Q1. What is meant by Ajax?
This technique is used to make internet faster and user friendly. It is not a programming language.
Q2. What are Ajax applications?
Browser based applications and platform independent applications are used by Ajax.
Q3. What are the advantages of Ajax?
Following are the advantages of Ajax:
1. Bandwidth utilization
2.It saves memory when the data is fetched from the same page.
3. More interactive
4.Speeder retrieval of data
Q4. What is JSON in Ajax?
Q5. What are the disadvantages of Ajax?
Following are the disadvantages of Ajax:
3. Source code written in AJAX is easily human readable. There will be some security issues in Ajax.
4. Debugging is difficult (not impossible)
5. Increases size of the requests
6. Slow and unreliable network connection.
7. Problem with browser back button when using AJAX enabled pages.
Q6. What are all the technologies used by Ajax?
AJAX uses following technologies:
- Document Object Model (DOM)
- Extensible HTML (XHTML)
- Cascading Style Sheets (CSS)
Q7. Is AJAX code cross browser compatible?
Q8. What are the security issues with AJAX?
The Ajax calls are sent in plain text format, this might lead to insecure database access. The data gets stored on the clients browser, thus making the data available to anyone. It also allows monitoring browsing sessions by inserting scripts.
Q9. How can you test the Ajax code?
Q10. What Is the Format of an AJAX Request?
An AJAX request can be in any format:
1. Text File
3. JSON object
Q11. Where Should I Start?
Q12. Is an AJAX Request Synchronous or Asynchronous?
AJAX requests are asynchronous by nature, which means that they should run in the background independently of other events.
Q13. Does Ajax Work With Java?
Absolutely. Java is a great fit for AJAX! You can use Java Enterprise Edition servers to generate AJAX client pages and to serve incoming AJAX requests, manage server side state for AJAX clients, and connect AJAX clients to your enterprise resources. The JavaServer Faces component model is a great fit for defining and using AJAX components.
Q14. How many types of triggers are present in update panel?
There are two types of triggers used in update panel:
1.PostBackTrigger : This works as full postback and it cannot work asynchronously
2. AsyncPostBackTrigger : Partial post back asynchronously
Q15. What are all the browsers support AJAX?
Following browsers support AJAX:
- Internet Explorer 5.0 and above
- Opera 7.6 and above
- Netscape 7.1 and above
- Safari 1.2 and above
Q16. How can you find out that an AJAX request has been completed?
ReadyState property is used to check whether AJAX request has been completed. If the property is equal to four, then the request has been completed and data is available
Q18. Who Is Using Ajax?
Google is making a huge investment in developing the Ajax approach. All of the major products Google has introduced over the last year like Orkut, Gmail, the latest beta version of Google Groups, Google Suggest, and Google Maps are Ajax applications. (For more on the technical nuts and bolts of these Ajax implementations, check out these excellent analyses of Gmail, Google Suggest, and Google Maps.) Others are following suit: many of the features that people love in Flickr depend on Ajax, and Amazon’s A9.com search engine applies similar techniques.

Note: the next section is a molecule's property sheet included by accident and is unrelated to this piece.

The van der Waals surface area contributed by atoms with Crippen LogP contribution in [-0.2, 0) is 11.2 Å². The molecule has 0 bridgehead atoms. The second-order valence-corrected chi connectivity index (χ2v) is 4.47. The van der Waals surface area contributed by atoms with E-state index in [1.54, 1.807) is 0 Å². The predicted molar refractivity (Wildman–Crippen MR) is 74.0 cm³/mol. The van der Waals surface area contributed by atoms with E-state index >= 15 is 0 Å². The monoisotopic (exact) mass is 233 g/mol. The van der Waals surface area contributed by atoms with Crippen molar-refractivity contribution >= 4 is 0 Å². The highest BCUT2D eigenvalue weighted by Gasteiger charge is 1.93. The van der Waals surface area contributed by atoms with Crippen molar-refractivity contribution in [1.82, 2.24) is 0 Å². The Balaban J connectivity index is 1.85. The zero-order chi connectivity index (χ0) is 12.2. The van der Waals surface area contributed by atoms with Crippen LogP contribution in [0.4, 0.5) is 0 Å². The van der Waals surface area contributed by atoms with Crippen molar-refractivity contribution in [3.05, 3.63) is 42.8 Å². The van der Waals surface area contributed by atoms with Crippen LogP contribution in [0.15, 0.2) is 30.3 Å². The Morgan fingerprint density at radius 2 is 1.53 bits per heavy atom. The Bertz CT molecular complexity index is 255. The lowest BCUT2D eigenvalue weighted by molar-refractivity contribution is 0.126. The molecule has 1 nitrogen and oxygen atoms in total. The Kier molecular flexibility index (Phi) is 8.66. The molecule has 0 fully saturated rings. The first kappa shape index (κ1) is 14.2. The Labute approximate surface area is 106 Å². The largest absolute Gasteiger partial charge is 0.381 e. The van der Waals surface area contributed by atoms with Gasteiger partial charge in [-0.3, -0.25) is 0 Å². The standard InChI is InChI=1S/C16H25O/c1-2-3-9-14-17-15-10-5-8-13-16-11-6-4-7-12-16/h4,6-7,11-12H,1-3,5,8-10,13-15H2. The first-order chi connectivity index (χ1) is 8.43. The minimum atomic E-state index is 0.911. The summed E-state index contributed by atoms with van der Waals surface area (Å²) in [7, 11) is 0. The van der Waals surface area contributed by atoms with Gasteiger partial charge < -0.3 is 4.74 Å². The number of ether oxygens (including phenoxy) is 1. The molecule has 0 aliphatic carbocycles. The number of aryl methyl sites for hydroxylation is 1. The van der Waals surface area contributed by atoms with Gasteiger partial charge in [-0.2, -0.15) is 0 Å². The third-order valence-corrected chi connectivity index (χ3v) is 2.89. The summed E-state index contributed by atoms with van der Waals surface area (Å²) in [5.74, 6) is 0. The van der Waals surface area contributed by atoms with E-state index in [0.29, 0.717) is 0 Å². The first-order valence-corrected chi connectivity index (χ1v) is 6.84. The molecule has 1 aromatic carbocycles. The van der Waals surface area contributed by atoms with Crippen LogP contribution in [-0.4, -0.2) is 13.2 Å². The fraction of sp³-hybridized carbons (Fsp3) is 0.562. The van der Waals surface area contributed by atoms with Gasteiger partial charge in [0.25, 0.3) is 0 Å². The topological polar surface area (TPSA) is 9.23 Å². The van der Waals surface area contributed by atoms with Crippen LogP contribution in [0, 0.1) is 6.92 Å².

These projects demonstrate that Ajax is not only technically sound, but also practical for real-world applications. This isn’t another technology that only works in a laboratory. Ajax applications can be any size, from the very simple, single-function Google Suggest to the very complex and sophisticated Google Maps.
At Adaptive Path, we’ve been doing our own work with Ajax over the last several months, and we’re realizing we’ve only scratched the surface of the rich interaction and responsiveness that Ajax applications can provide. Ajax is an important development for Web applications, and its importance is growing. The biggest challenges in creating Ajax applications are not technical. The core Ajax technologies are mature, stable, and well understood. As there are so many developers out there who already know how to use these technologies, we expect to see many more organizations following Google’s lead in reaping the competitive advantage Ajax provides.
The challenges are for the designers of these applications to forget what we think we know about the limitations of the Web, and begin to imagine a wider, richer range of possibilities
Q19. Do Ajax Applications Always Deliver A Better Experience Than Traditional Web Applications?
Not necessarily. Ajax gives interaction designers more flexibility. However, the more power we have, the more caution we must use in exercising it. We must be careful to use Ajax to enhance the user experience of our applications, not degrade it.
Q20. Are Ajax Applications Easier To Develop Than Traditional Web Applications?
This is working code, it might help you.
xmldoc = req.responseXML;
Q22.What are all the different data types that JSON supports?
JSON supports following data types:
Q24.What Is The Difference Between Proxied And Proxyless Calls?
Q25. Did Adaptive Path Invent Ajax? Did Google? Did Adaptive Path Help Build Google’s Ajax Applications?
Neither Adaptive Path nor Google invented Ajax. Google’s recent products are simply the highest-profile examples of Ajax applications. Adaptive Path was not involved in the development of Google’s Ajax applications, but we have been doing Ajax work for some of our other clients.
Q26. Won’t My Server-side Framework Provide Me With Ajax?
You may be benefiting from AJAX already. Many existing Java based frameworks already have some level of AJAX interactions and new frameworks and component libraries are being developed to provide better AJAX support. I won’t list all the Java frameworks that use AJAX here, out of fear of missing someone, but you can find a good list at www.ajaxpatterns.org/Java_Ajax_Frameworks.